Brad’s Corner: Pickled Charred Chili Peppers!
What do you do when life gives you lemons? Well, of course, we all know you make lemonade! Recently, life delivered a volunteer jalapeño plant in a section of my yard that shouldn’t have been growing anything because my sprinklers are on the fritz and we’re in the middle of a drought here on the West Coast.
A few weeks later, while the fire in my Primavera wood-fired oven was working things up to pizza temperatures, I noticed the jalapeño plant trying to stand tall there in the garden. The jalapeños were in the stage of turning from green to red. You don’t often find red jalapeños in the store, at least not for long stretches, because they are generally picked before they ripen. Jalapeños start their journey green and, if not picked while green, eventually ripen and become red and then, at some point, a good amount of them end up on my plate.
If you’ve read many of my pizza story-recipes you’ll know I’m also a fan of the Fresno Chili. These work really well for this great pizza topping I came up with. Fresnos can be a bit hotter than a jalapeño, and they also have a little more flavor. I find them to be sweeter and smokier tasting, but this is no cut down on Mr. Jalapeño!
Ever take a big bite into a raw jalapeño or other hot chili pepper? Taste what?!! It’s burns! But, as you probably know, cooking chilies reduces the heat, allowing more of the flavor of the chilies to come through. For topping my pizzas I would often pre-roast, or saute my chilies taking a little edge off the heat and bringing out some of their inherent flavors.
As I was trying to come up with a way to use these jalapeños on my volunteer “guest” plant, I came up with an interesting new topping!
I thought about just sautéing them up as usual in a cast iron pan on the hearth of the oven as the fire was building. I often use this time to pre-cook some things like peppers, sausage, and mushrooms that I’ll later use on my pizzas. After slicing up the chilies I tossed them into the pan. I drizzled some olive oil on them and thought, why not add some kosher salt and black pepper because, well, it felt like the right thing to do.
Into the oven…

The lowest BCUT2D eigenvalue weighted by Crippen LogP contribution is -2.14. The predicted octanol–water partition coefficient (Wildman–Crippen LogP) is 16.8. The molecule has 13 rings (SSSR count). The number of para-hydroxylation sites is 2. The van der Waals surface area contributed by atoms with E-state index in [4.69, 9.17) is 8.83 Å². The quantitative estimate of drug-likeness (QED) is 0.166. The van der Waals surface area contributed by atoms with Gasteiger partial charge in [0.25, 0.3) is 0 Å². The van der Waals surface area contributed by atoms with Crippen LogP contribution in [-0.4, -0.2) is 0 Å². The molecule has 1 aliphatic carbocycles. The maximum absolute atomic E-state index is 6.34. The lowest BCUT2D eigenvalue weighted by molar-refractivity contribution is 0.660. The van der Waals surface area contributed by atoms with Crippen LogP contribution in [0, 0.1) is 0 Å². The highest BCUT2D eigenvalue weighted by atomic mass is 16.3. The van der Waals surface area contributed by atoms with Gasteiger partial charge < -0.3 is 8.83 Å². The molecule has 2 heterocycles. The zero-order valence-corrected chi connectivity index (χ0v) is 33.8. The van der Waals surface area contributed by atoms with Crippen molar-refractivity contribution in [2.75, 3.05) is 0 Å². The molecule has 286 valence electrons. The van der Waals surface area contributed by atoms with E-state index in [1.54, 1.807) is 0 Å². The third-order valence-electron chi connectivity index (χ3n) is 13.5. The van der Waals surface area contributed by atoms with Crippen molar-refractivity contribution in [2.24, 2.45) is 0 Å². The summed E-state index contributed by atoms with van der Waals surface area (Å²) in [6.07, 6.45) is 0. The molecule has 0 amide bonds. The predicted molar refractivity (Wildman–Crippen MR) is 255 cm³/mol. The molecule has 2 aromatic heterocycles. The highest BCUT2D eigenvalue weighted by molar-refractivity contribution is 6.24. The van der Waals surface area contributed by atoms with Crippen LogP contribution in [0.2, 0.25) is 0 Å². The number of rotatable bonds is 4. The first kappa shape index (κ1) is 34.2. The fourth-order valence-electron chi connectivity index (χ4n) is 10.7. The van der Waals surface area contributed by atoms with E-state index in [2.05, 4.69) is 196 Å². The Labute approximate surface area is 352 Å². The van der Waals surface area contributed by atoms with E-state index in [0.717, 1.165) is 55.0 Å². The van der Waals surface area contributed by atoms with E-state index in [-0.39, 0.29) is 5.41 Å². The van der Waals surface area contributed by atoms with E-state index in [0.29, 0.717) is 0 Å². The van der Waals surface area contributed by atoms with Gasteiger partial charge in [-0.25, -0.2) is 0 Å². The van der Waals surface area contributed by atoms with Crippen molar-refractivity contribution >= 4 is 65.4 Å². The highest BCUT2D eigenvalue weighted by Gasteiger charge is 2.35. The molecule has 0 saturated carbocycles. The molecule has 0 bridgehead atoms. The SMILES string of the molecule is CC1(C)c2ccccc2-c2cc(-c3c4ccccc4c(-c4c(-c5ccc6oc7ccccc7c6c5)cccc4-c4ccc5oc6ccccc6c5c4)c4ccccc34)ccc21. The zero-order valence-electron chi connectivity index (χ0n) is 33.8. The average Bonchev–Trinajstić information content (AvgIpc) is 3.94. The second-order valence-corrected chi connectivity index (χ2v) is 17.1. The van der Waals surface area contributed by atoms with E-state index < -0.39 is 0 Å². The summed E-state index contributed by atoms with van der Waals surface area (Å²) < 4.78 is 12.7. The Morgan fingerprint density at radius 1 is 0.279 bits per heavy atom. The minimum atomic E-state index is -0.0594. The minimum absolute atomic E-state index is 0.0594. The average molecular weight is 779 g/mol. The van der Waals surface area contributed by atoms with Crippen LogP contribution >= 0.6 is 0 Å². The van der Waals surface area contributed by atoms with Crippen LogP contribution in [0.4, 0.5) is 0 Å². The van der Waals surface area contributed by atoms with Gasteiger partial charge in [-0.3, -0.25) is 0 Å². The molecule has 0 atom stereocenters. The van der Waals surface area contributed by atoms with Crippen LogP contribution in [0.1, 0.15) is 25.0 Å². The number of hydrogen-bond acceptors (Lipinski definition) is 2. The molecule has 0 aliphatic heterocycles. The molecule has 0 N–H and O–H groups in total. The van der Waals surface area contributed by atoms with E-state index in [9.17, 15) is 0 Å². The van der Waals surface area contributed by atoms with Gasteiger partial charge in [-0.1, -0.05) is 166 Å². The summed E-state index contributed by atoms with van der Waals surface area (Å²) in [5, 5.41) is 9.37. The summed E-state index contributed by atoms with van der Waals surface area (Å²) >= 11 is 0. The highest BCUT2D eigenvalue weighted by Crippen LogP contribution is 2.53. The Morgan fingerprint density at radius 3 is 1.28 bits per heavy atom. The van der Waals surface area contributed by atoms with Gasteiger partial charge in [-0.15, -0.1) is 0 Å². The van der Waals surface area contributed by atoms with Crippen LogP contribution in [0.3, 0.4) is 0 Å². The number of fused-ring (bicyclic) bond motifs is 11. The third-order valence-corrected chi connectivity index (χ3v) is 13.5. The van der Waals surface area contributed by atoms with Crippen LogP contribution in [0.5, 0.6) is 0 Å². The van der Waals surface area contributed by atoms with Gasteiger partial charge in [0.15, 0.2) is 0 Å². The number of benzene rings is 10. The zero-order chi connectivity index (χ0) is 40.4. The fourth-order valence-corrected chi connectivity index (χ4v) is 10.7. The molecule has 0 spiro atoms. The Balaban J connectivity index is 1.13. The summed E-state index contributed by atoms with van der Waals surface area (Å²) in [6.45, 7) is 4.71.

I roasted them until they got softer and some of the seeds and edges begin to char. They looked good, really good! So I figured I’d just use these to toss on my pizzas, before or after I baked them. Nice…
But, wait! I had another impulse while looking at them and inhaling their aroma. I remembered when we were filming with Kelly Whitaker of Basta, in Boulder and, while he was making a dish, at the end he grabbed a plastic squirt bottle and shot some vinegar into it and said, “This is to brighten it up a bit.”
“Hey,” I thought, “How about brightening these babies up!” I pulled down some Rice Wine Vinegar we had in the cabinet and added a little. I stirred the jalapeños and tasted. There was definitely something going on here. I’ve heard of quick pickling, but what about INSTANT pickling? I decided to add a little more vinegar and then a little more oil and salt and I found myself chomping away at these “instant” fire roasted jalapeño pickles before they ever got to the pizza.
The beauty is that they are so easy to make, you can just make them fresh each time; no need to worry about storing them (though I supposed they would store well for a week or two in the fridge but I haven’t managed to save any because, well, you know). You can make up more whenever you fire the oven up. If I didn’t have a pizza oven I would sauté the chilies on the stove top and I think get the same effect – maybe with a little less char — or roast them in my home oven at the highest setting it will give me.
Because this is also a recipe post, here’s what to do “officially”, or at least as official as it gets here:
Instant Pickled Wood Fire Roasted Chilies:
-Jalapeños or Fresno Chilies
-Fresh Ground Black Pepper
-Rice Wine Vinegar
Slice up some chilies
* Not too thin! Not too thick!! Just right, maybe about 1/3-inch wide circles or strips.
Place in a Cast Iron Pan, seeds and all.
Sprinkle a good amount of salt and pepper over the chilies, to taste.
Drizzle with olive oil.
(* I sometimes add additional olive oil to also create a nice CHILI OIL in the process. Okay, I pretty much soak them in oil ‘cuz the finished chili oil is pretty awesome in and of itself.)
Heat it up in the fire (pizza oven), or over the fire (stove top), or in a home oven heated as hot as it will go. Cook till slightly charred.
* Check out some of my video clips on our INSTAGRAM feed @pizzaquesting of the chilies in the oven.
Pour the hot oil/chilies into a bowl to cool.
Add some Rice Wine Vinegar to taste. I haven’t measured the amount I use, but I would guess I’m tipping the bottle and adding about a 15-20% vinegar to oil ratio. Do it a little at a time and you will find your sweet (or sour) spot. If you add a little too much vinegar, never fear, the oil is near. Just add a little more oil. You can also touch it up with more salt/pepper if you think it’s needed.
This topping is the hot new thing here at Casa Ingles Pizzeria. Each batch has a slightly different flavor. The last round I did with Fresno chilies were sitting on top of a fresh mozzarella pizza with La Quercia prosciutto and a little of their Nduja (prosciutto spread), and finished with dressed baby arugula, and the chilies added a nice spicy sweetness, but also hinted at a lemony note in the background.
To use, just drizzle on some of the chili oil and place the chilies around your pizza and, in the words of Kelly Whitaker, these will “brighten up” your pizzas (or eggs, sandwiches, pastas, and pretty much everything else you make).
Have fun and enjoy!!
*Note: There is no reason not to add other veggies in with these chilies while doing this. How about sliced red onions? Garlic? Or what about zucchini? Time to play some more — let me get back to you on that….
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